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Lake Vostok

Lake Vostok is a subglacial lake in Antarctica comparable in size and depth to Lake Ontario. There is some evidence that Vostok's waters may contain microbial life.

Lake Vostok lies beneath Russia's Vostok Station, thousands of meters under the surface of the continental ice sheet. Vostok Station is located near the South Geomagnetic Pole, at the center of the East Antarctic Ice Sheet. The station is 3.5 kilometers (11,484 feet) above sea level. The coldest temperature ever recorded on Earth, -89.2 degree Celsius (-128.6° Fahrenheit), was measured at Vostok Station on July 21, 1983.

Lake Vostok's physical characteristics have led scientists to argue that it might serve as an earthbound analog for Europa, a moon of Jupiter. Confirming that life can survive in Lake Vostok might strengthen the argument for the presence of life on Europa.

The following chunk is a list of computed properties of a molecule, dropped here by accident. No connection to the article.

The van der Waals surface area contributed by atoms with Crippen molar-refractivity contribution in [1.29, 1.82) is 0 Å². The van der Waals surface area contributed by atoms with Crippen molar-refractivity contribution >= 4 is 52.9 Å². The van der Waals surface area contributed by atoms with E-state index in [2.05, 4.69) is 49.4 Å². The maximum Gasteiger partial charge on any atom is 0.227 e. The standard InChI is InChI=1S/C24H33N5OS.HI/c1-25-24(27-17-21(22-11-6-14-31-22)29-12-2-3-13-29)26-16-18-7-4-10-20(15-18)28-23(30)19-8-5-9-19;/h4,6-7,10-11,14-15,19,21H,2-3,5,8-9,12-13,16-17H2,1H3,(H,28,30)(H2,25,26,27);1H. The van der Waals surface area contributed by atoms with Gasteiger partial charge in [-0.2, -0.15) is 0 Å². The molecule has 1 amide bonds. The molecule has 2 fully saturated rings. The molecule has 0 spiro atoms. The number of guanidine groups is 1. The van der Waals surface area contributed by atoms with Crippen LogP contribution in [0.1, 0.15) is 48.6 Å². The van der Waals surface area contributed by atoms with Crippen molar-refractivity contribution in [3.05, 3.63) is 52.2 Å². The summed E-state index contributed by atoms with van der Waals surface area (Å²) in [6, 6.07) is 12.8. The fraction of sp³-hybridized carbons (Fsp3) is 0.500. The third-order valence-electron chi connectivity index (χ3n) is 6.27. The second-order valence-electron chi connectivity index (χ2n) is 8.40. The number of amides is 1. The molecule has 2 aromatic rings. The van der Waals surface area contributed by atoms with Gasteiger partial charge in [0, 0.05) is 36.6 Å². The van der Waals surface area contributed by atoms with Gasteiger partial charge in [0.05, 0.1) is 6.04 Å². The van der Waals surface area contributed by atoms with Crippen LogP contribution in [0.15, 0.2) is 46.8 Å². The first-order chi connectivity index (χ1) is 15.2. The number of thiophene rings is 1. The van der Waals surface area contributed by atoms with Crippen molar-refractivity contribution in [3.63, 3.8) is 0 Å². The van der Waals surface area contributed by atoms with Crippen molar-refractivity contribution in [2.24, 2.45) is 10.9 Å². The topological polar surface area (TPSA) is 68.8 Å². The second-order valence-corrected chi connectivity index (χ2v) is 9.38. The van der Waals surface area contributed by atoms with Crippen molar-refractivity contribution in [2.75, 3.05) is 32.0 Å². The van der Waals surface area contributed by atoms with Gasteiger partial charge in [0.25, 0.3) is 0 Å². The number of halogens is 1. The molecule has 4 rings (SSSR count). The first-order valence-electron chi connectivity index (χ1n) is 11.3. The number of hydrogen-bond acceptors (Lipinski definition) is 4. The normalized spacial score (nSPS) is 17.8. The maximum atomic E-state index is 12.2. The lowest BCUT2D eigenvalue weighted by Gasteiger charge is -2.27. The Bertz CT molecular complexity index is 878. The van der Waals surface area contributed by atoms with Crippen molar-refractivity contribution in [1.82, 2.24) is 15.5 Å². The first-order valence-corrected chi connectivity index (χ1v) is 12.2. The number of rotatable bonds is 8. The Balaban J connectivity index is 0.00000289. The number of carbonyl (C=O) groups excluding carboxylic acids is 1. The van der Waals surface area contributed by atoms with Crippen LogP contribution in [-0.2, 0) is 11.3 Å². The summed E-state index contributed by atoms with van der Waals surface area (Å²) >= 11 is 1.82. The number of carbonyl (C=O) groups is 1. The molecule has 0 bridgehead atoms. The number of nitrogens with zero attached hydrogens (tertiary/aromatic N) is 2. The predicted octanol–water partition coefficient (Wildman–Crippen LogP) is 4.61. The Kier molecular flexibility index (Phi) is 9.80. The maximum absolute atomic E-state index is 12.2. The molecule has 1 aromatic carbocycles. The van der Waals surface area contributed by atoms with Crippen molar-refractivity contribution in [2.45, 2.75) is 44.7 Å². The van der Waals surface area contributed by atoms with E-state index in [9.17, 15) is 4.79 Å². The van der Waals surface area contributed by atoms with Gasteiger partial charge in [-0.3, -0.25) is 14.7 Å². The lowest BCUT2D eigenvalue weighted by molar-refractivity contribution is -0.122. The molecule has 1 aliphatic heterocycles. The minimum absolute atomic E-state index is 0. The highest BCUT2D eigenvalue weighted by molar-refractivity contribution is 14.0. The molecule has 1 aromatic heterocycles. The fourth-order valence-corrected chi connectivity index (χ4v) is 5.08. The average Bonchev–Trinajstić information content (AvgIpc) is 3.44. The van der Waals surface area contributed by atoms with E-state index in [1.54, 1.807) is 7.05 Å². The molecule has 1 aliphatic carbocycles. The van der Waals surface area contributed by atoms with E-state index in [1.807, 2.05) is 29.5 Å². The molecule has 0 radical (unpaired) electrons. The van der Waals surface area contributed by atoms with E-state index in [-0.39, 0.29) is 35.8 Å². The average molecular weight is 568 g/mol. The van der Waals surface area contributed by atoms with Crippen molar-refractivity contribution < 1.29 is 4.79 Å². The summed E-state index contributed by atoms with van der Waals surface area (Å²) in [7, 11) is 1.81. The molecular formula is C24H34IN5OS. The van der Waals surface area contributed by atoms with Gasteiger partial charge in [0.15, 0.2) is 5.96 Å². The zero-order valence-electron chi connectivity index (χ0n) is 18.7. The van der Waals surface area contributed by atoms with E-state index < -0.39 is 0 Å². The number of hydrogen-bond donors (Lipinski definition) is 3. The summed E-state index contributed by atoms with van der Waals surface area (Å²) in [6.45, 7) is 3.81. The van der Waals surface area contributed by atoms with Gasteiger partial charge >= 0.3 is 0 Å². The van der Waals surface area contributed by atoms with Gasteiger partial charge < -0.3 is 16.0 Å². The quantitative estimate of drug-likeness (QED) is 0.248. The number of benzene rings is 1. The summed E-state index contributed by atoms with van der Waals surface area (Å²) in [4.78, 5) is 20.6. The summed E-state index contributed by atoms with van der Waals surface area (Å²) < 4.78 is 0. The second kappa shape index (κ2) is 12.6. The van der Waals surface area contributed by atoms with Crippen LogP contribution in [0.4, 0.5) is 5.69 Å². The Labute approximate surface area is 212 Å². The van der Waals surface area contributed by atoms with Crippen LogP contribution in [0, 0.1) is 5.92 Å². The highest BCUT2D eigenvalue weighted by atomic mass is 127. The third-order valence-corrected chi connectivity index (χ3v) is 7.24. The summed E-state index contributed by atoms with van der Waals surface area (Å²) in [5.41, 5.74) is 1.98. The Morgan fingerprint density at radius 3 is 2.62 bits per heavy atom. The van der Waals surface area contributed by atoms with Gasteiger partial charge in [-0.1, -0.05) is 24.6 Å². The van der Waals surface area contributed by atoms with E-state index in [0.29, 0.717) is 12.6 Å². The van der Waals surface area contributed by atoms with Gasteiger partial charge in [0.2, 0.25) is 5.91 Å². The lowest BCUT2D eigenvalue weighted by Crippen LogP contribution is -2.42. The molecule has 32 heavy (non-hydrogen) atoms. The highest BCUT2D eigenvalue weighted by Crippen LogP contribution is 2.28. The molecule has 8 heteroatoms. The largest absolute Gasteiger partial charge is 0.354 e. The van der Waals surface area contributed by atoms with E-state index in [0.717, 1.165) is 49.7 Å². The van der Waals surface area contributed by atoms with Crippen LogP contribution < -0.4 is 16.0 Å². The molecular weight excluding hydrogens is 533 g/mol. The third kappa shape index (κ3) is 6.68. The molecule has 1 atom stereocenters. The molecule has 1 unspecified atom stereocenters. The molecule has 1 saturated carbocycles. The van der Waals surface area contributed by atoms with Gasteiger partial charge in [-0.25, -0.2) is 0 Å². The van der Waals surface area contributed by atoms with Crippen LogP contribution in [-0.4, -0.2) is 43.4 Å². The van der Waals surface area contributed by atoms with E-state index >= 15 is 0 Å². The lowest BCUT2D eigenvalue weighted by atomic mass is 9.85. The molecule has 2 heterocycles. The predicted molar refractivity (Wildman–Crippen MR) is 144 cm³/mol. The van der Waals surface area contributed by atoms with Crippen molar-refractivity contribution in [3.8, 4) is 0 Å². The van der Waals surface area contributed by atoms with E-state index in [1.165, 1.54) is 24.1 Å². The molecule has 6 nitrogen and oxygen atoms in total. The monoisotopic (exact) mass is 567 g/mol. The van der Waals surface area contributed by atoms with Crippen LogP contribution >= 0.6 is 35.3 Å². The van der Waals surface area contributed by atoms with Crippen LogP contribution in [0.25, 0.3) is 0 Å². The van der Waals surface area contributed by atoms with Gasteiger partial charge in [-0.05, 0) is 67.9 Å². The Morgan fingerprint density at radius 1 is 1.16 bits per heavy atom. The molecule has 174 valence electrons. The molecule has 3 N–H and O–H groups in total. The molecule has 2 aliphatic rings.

Russian and British scientists confirmed the lake's existence in 1996 by integrating a variety of data, including airborne ice-penetrating radar observations and spaceborne radar altimetry.

Researchers working at Vostok Station produced one of the world's longest ice cores in 1998. A joint Russian, French, and U.S, team drilled and analyzed the core, which is 3623 meters (11,886 feet) long.

The core contains layers of ice deposited over millennia, representing a record of Earth's climate stretching back more than 420,000 years. Drilling of the core was deliberately halted roughly 150 meters (492 feet) above the suspected boundary where the ice sheet and the liquid waters of the lake are thought to meet to prevent contamination of the lake.

It is from samples of this ice core, specifically from ice that is thought to have formed from lake water freezing onto the base of the ice sheet, that NSF-funded scientists believe they have found evidence that the lake water supports life. Their research was published in Science magazine in 1999.

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